Friday, July 22, 2016

In a city of dust and heat.

Your head is doing cartwheels. It's positively swimming in chaos.

You wonder what the hell you are doing all the way from home. Bangkok made sense because it was like a gigantic reunion of old friends, while making new ones in the process, but Nepal? 

You get off the airplane to a single-lane airport. No fancy Starbucks or restaurants. No big flat screen TVs that flash delays and departures or bars to get smashed at before or after a flight.

You missed India before, but this place, Kathmandu, made of pure noise and madness, reminds you a lot of what you experienced there. The honking of vehicles is back, a nervous sound that is the music of the city in all it's variations. A constant wave of dust sucks up into your lungs. You pray and meditate at every "crosswalk" (there are no crosswalks) and hope that "40% of all vehicle fatalities are pedestrians" is just a calculating error.

You take a taxi to town. Instead of a silk market, they offer hiking tours of every kind. You tell them that you are positively exhausted from spending the night playing Shithead in Bangkok and eight hours of stuffy flights on three hours of sleep with little legroom has worn you down to a nub. The streets are a zoo and the buildings are bright and adorned with prayer flags. The world is flooded with people and carts and life.

The hostel owner greets you in charismatic glee. He is happy you're here. All the people you run into today on your short walk (it gets dark and the city begins to unwind. These people go to bed pretty early, whether if by culture's hand or the fact that electricity is short and a scheduled power-outage is about to occur (this is called load-shedding, much like in countries such as South Africa).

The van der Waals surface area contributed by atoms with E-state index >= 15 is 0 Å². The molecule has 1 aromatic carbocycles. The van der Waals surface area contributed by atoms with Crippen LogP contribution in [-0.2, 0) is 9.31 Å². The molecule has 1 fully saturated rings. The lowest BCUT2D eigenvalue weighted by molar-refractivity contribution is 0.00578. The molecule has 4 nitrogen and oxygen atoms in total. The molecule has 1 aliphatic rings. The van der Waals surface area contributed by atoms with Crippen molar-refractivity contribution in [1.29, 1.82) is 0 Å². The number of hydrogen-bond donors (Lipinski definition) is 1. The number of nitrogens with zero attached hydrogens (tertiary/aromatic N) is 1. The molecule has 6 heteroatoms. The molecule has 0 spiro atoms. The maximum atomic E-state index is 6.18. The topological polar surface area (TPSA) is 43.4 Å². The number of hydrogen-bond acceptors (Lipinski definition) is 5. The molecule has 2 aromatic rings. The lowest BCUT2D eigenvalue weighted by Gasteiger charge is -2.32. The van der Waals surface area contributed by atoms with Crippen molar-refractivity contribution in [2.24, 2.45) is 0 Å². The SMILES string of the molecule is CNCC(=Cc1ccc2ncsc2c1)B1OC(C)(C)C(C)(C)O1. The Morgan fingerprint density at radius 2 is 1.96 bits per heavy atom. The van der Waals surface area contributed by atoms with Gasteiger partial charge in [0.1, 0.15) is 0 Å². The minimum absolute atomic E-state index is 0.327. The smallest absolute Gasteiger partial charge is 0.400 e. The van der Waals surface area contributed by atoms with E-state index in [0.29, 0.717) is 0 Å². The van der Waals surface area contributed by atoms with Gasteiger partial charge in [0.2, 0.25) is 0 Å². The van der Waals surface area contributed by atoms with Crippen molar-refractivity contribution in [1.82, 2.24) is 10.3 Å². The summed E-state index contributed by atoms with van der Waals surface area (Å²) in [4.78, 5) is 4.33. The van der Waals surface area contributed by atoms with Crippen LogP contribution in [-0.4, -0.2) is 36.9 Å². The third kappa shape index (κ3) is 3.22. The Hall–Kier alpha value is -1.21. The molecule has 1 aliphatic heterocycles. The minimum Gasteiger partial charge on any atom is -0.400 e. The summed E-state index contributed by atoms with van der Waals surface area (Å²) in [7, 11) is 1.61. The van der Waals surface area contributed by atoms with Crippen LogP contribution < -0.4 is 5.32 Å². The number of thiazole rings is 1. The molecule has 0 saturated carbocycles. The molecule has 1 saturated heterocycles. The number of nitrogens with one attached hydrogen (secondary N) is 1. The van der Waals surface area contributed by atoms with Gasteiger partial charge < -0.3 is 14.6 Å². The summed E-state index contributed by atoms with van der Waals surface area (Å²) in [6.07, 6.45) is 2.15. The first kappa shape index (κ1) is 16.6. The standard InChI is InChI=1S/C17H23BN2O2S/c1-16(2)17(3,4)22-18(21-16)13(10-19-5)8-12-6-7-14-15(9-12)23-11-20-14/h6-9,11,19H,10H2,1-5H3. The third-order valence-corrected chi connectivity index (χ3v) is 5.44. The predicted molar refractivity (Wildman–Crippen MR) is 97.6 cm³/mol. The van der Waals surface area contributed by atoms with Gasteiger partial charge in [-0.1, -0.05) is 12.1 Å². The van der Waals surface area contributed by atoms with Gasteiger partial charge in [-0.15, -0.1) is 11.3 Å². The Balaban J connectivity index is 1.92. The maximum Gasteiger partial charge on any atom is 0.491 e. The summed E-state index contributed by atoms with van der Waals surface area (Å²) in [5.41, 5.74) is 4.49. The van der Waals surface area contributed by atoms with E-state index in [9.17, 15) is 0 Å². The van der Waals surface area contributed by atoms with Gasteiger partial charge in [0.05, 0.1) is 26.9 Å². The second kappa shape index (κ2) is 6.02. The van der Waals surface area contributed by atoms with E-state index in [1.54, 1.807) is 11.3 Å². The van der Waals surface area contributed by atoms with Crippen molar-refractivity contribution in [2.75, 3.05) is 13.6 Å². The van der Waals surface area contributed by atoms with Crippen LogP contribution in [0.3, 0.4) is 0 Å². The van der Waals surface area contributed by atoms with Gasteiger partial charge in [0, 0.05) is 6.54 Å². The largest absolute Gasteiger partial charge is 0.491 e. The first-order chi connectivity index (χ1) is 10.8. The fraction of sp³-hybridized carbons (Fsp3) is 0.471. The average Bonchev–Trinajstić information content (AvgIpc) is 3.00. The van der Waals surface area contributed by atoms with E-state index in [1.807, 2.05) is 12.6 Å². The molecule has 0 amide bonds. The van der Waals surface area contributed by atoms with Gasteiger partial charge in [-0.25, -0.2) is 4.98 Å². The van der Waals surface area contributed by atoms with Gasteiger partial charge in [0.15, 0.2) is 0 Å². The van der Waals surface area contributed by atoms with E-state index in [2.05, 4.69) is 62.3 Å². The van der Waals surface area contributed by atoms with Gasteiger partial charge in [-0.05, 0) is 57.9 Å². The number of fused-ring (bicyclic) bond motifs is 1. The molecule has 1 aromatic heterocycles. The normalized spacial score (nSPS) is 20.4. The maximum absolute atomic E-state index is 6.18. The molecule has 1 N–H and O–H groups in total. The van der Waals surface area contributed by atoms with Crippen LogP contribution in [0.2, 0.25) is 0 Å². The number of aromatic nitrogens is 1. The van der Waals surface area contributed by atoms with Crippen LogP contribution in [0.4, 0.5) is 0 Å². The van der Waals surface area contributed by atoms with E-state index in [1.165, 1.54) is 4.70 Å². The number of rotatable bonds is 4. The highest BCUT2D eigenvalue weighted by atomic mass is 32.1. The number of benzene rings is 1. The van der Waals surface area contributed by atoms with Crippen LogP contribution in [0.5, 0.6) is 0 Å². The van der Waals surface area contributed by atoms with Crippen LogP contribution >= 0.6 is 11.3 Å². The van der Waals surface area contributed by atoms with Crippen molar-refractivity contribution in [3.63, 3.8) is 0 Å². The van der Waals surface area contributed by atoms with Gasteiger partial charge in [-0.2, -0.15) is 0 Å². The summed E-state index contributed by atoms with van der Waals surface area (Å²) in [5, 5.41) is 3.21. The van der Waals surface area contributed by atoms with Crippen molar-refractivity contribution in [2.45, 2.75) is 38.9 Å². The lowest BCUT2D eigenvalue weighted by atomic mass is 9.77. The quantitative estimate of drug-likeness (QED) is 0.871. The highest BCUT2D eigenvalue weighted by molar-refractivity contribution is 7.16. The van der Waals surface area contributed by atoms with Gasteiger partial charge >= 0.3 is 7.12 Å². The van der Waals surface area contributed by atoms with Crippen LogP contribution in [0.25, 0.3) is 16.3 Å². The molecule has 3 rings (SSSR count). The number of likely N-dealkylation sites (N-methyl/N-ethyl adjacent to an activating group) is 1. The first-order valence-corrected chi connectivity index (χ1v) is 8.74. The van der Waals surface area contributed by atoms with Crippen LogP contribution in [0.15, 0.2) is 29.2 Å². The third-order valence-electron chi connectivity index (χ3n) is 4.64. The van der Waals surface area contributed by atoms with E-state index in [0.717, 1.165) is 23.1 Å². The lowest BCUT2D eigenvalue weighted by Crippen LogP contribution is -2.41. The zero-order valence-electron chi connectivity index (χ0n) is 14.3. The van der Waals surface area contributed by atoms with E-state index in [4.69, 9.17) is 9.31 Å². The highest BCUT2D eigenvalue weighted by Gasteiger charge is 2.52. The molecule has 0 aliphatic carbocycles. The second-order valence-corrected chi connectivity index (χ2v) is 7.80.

You take a cold shower and remember why you love them so much in a city of dust and heat.

You grab a beer from the corner store to celebrate. Because you've decided to say, "screw it" with your budget and prepare for a two-week (or longer) hike in the Himalayas (the climb to Mt. Everest Base Camp is not advised during the rainy season).

You didn't prepare for this so you must search out equipment and medications for scary things like leeches (my God, you think, leeches are the worst thing you could ever imagine, and apparently they hop onto your feet as you climb, wiggling and burrowing to your toes. You buy a lighter because apparently burning them off works like a charm. They might also steal your soul, but that's just your worst-case scenario hypothesis [that is true]). You begin to look for trekking partners who are willing to hoof the bill, which will be expensive (guides go from $25-50 dollars per day). But it's monsoon season and not a lot of hikers, and none who are as ill-prepared as you.

You are wrong and find a new friend, a teacher from Texas by the name of Shelby who is ready to rock and roll up to one of the highest mountain passes in the world.

You rest.